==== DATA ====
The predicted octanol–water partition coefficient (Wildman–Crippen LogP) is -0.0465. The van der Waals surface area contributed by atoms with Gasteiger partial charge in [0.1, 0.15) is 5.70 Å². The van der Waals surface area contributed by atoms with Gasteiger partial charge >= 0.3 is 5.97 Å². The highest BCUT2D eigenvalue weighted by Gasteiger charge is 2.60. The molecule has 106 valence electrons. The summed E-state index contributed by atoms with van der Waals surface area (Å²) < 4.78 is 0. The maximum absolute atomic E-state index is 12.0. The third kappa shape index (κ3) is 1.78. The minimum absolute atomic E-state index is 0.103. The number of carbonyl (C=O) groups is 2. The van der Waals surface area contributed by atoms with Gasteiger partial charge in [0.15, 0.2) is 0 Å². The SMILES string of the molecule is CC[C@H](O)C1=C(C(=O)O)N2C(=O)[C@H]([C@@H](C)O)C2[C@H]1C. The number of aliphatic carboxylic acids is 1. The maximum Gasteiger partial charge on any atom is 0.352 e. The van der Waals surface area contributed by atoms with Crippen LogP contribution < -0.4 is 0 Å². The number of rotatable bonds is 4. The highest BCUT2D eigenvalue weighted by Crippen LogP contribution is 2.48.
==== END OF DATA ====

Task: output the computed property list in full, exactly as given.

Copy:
The predicted octanol–water partition coefficient (Wildman–Crippen LogP) is -0.0465. The van der Waals surface area contributed by atoms with Gasteiger partial charge in [0.1, 0.15) is 5.70 Å². The van der Waals surface area contributed by atoms with Gasteiger partial charge >= 0.3 is 5.97 Å². The highest BCUT2D eigenvalue weighted by Gasteiger charge is 2.60. The molecule has 106 valence electrons. The summed E-state index contributed by atoms with van der Waals surface area (Å²) < 4.78 is 0. The maximum absolute atomic E-state index is 12.0. The third kappa shape index (κ3) is 1.78. The minimum absolute atomic E-state index is 0.103. The number of carbonyl (C=O) groups is 2. The van der Waals surface area contributed by atoms with Gasteiger partial charge in [0.15, 0.2) is 0 Å². The SMILES string of the molecule is CC[C@H](O)C1=C(C(=O)O)N2C(=O)[C@H]([C@@H](C)O)C2[C@H]1C. The number of aliphatic carboxylic acids is 1. The maximum Gasteiger partial charge on any atom is 0.352 e. The van der Waals surface area contributed by atoms with Crippen LogP contribution < -0.4 is 0 Å². The number of rotatable bonds is 4. The highest BCUT2D eigenvalue weighted by Crippen LogP contribution is 2.48.